For years, the black market in Zimbabwe used foreign currency and maintained its own floating exchange rate.
Of course it was illegal, and the state railed against it while many of its highest placed officials profited from the economic chaos, using their influence to game the fixed rate versus that of the black market. Ultimately, however, hyperinflation forced the government to ditch the Zimbabwean dollar and welcome the US dollar as the new basis for the economy.
This leads to some pretty interesting exchanges in shops and on street corners.
“Two dollars, please.”
Alright, here’s a fiver.
“Oh, ah…do you have two dollars?”
Nope, only this and a twenty.
“Okayyy…I just need to find change. What coins do you have?”
Not enough, I have eight rand, five pula, and fifty thebe (about $1.45).
“That’s fine. It’s better to have change anyway. Thank you!”
This may seem like an odd interaction, but it’s happened to me several times now. To make matters worse, many ATMs only spit out $100 bills. The first time I used one, it gave me five options: 100, 200, 400, 500, 1000. I thought to myself, “They can’t surely mean…” They did. Your only options with many ATMs are clean, crisp, $100 bills.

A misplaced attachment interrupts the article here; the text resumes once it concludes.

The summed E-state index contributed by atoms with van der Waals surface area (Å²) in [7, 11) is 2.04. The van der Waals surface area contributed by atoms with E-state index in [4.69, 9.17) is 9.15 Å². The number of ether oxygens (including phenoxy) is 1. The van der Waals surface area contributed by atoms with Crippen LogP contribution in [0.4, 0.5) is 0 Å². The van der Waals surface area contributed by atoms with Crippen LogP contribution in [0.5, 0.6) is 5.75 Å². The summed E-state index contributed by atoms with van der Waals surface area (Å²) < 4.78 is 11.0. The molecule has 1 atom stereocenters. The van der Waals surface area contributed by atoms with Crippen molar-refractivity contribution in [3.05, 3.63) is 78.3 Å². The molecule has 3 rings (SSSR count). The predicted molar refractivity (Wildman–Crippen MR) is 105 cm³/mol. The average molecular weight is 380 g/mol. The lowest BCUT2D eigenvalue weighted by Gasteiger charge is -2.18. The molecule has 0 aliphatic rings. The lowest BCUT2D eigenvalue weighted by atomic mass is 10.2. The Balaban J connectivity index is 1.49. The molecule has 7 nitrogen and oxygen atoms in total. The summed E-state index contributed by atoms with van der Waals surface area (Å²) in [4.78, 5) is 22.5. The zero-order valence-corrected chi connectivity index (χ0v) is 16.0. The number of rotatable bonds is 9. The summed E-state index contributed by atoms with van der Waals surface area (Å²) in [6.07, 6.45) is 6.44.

It’s then necessary to spend about two hours wandering around looking for change. The banks don’t want to give their limited smaller bills away. Neither does Western Union. Street vendors just laugh when you ask if they can break a bill, and the various shops around town just send you down the street in a never-ending game of cat and mouse.
If you ever can find some change, you’re presented with a series of bills in a degree of usability that decreases with the denomination: crisp $100 bills, slightly ruffled fifties, still usable twenties, grimy tens, and fivers that are worn, dirty, and tattered.
And dollar bills? Well, alright, have you ever been to a smoker’s house, and I mean a smoker who’s smoked for the better part of six decades, not a stressed out master’s student who is, at this point, surviving solely on coffee and cigarettes. I mean someone like, say, your great aunt. Okay, so you know how your great aunt has that couch that’s been around for years and is probably stuffed with asbestos? It has to be stuffed with asbestos. There’s literally no other way to explain the multitude of cigarette burns that have yet to burn the house down.
Okay, so you’re a kid, and your and has this couch, and it’s dirty. Besides getting a contact buzz from the nicotine embedded in the fabric of the thing, it’s never been cleaned, and your great aunt’s seven cats have shed and yakked and and loved and lived and probably died all over this couch for fourteen years, each. And your great aunt has sat with her TV dinners and cigarettes watching Jeopardy since whatshisname hosted, that guy before Trebek. Merv Griffith.